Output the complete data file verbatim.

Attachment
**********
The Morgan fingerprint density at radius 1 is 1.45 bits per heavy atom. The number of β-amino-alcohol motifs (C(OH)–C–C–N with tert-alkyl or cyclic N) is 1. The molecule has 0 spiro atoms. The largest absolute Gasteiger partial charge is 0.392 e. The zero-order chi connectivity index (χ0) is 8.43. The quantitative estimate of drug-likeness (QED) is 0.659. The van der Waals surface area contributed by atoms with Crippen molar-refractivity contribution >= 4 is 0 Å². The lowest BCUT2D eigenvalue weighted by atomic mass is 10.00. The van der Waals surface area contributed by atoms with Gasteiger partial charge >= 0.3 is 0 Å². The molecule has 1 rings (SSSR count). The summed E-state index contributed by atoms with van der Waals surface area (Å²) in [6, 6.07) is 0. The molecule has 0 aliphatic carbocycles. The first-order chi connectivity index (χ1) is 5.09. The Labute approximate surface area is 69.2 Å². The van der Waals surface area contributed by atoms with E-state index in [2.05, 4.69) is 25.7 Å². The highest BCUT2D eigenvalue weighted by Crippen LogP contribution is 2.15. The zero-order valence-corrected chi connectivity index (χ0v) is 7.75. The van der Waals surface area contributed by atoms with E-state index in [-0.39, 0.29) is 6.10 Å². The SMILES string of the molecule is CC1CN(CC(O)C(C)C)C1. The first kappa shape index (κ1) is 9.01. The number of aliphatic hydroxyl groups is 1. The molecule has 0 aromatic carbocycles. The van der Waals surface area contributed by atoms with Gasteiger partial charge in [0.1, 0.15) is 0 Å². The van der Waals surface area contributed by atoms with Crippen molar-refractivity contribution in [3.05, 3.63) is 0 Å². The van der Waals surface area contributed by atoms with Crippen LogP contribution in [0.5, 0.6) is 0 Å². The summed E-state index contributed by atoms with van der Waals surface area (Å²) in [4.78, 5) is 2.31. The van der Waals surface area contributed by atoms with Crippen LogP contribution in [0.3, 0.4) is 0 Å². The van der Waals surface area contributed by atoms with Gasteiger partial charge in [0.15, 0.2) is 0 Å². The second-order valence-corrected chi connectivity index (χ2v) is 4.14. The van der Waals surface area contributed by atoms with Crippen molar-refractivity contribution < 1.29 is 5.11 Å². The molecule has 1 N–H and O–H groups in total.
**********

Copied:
The Morgan fingerprint density at radius 1 is 1.45 bits per heavy atom. The number of β-amino-alcohol motifs (C(OH)–C–C–N with tert-alkyl or cyclic N) is 1. The molecule has 0 spiro atoms. The largest absolute Gasteiger partial charge is 0.392 e. The zero-order chi connectivity index (χ0) is 8.43. The quantitative estimate of drug-likeness (QED) is 0.659. The van der Waals surface area contributed by atoms with Crippen molar-refractivity contribution >= 4 is 0 Å². The lowest BCUT2D eigenvalue weighted by atomic mass is 10.00. The van der Waals surface area contributed by atoms with Gasteiger partial charge >= 0.3 is 0 Å². The molecule has 1 rings (SSSR count). The summed E-state index contributed by atoms with van der Waals surface area (Å²) in [6, 6.07) is 0. The molecule has 0 aliphatic carbocycles. The first-order chi connectivity index (χ1) is 5.09. The Labute approximate surface area is 69.2 Å². The van der Waals surface area contributed by atoms with E-state index in [2.05, 4.69) is 25.7 Å². The highest BCUT2D eigenvalue weighted by Crippen LogP contribution is 2.15. The zero-order valence-corrected chi connectivity index (χ0v) is 7.75. The van der Waals surface area contributed by atoms with E-state index in [-0.39, 0.29) is 6.10 Å². The SMILES string of the molecule is CC1CN(CC(O)C(C)C)C1. The first kappa shape index (κ1) is 9.01. The number of aliphatic hydroxyl groups is 1. The molecule has 0 aromatic carbocycles. The van der Waals surface area contributed by atoms with Gasteiger partial charge in [0.1, 0.15) is 0 Å². The van der Waals surface area contributed by atoms with Crippen molar-refractivity contribution in [3.05, 3.63) is 0 Å². The van der Waals surface area contributed by atoms with Crippen LogP contribution in [0.5, 0.6) is 0 Å². The summed E-state index contributed by atoms with van der Waals surface area (Å²) in [4.78, 5) is 2.31. The van der Waals surface area contributed by atoms with Crippen LogP contribution in [0.3, 0.4) is 0 Å². The van der Waals surface area contributed by atoms with Gasteiger partial charge in [0.15, 0.2) is 0 Å². The second-order valence-corrected chi connectivity index (χ2v) is 4.14. The van der Waals surface area contributed by atoms with Crippen molar-refractivity contribution < 1.29 is 5.11 Å². The molecule has 1 N–H and O–H groups in total.